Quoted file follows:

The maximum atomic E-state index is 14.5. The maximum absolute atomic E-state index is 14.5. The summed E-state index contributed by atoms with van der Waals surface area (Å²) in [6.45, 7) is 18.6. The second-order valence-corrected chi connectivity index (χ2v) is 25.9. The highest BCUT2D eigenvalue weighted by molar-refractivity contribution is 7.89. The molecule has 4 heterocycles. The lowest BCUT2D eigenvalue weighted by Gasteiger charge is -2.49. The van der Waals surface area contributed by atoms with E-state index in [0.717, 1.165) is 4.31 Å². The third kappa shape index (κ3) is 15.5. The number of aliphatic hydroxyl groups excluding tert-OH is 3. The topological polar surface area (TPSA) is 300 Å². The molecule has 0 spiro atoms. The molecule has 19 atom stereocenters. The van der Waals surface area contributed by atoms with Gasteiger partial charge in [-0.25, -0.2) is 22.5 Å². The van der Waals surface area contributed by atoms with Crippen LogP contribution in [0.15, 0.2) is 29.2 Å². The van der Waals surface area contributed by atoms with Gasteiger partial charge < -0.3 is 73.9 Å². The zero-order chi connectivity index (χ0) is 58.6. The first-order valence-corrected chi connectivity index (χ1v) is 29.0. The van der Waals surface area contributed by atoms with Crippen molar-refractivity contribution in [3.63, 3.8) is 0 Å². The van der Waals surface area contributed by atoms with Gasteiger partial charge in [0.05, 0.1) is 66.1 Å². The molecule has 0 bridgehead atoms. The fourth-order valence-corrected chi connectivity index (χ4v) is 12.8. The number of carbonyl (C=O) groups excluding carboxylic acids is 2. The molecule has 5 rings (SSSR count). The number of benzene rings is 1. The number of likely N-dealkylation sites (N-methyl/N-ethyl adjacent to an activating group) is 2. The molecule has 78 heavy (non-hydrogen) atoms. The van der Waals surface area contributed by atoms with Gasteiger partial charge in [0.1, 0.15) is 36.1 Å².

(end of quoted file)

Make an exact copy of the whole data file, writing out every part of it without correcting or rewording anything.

The maximum atomic E-state index is 14.5. The maximum absolute atomic E-state index is 14.5. The summed E-state index contributed by atoms with van der Waals surface area (Å²) in [6.45, 7) is 18.6. The second-order valence-corrected chi connectivity index (χ2v) is 25.9. The highest BCUT2D eigenvalue weighted by molar-refractivity contribution is 7.89. The molecule has 4 heterocycles. The lowest BCUT2D eigenvalue weighted by Gasteiger charge is -2.49. The van der Waals surface area contributed by atoms with E-state index in [0.717, 1.165) is 4.31 Å². The third kappa shape index (κ3) is 15.5. The number of aliphatic hydroxyl groups excluding tert-OH is 3. The topological polar surface area (TPSA) is 300 Å². The molecule has 0 spiro atoms. The molecule has 19 atom stereocenters. The van der Waals surface area contributed by atoms with Gasteiger partial charge in [-0.25, -0.2) is 22.5 Å². The van der Waals surface area contributed by atoms with Crippen LogP contribution in [0.15, 0.2) is 29.2 Å². The van der Waals surface area contributed by atoms with Gasteiger partial charge < -0.3 is 73.9 Å². The zero-order chi connectivity index (χ0) is 58.6. The first-order valence-corrected chi connectivity index (χ1v) is 29.0. The van der Waals surface area contributed by atoms with Crippen molar-refractivity contribution in [3.63, 3.8) is 0 Å². The van der Waals surface area contributed by atoms with Gasteiger partial charge in [0.05, 0.1) is 66.1 Å². The molecule has 0 bridgehead atoms. The fourth-order valence-corrected chi connectivity index (χ4v) is 12.8. The number of carbonyl (C=O) groups excluding carboxylic acids is 2. The molecule has 5 rings (SSSR count). The number of benzene rings is 1. The number of likely N-dealkylation sites (N-methyl/N-ethyl adjacent to an activating group) is 2. The molecule has 78 heavy (non-hydrogen) atoms. The van der Waals surface area contributed by atoms with Gasteiger partial charge in [0.1, 0.15) is 36.1 Å².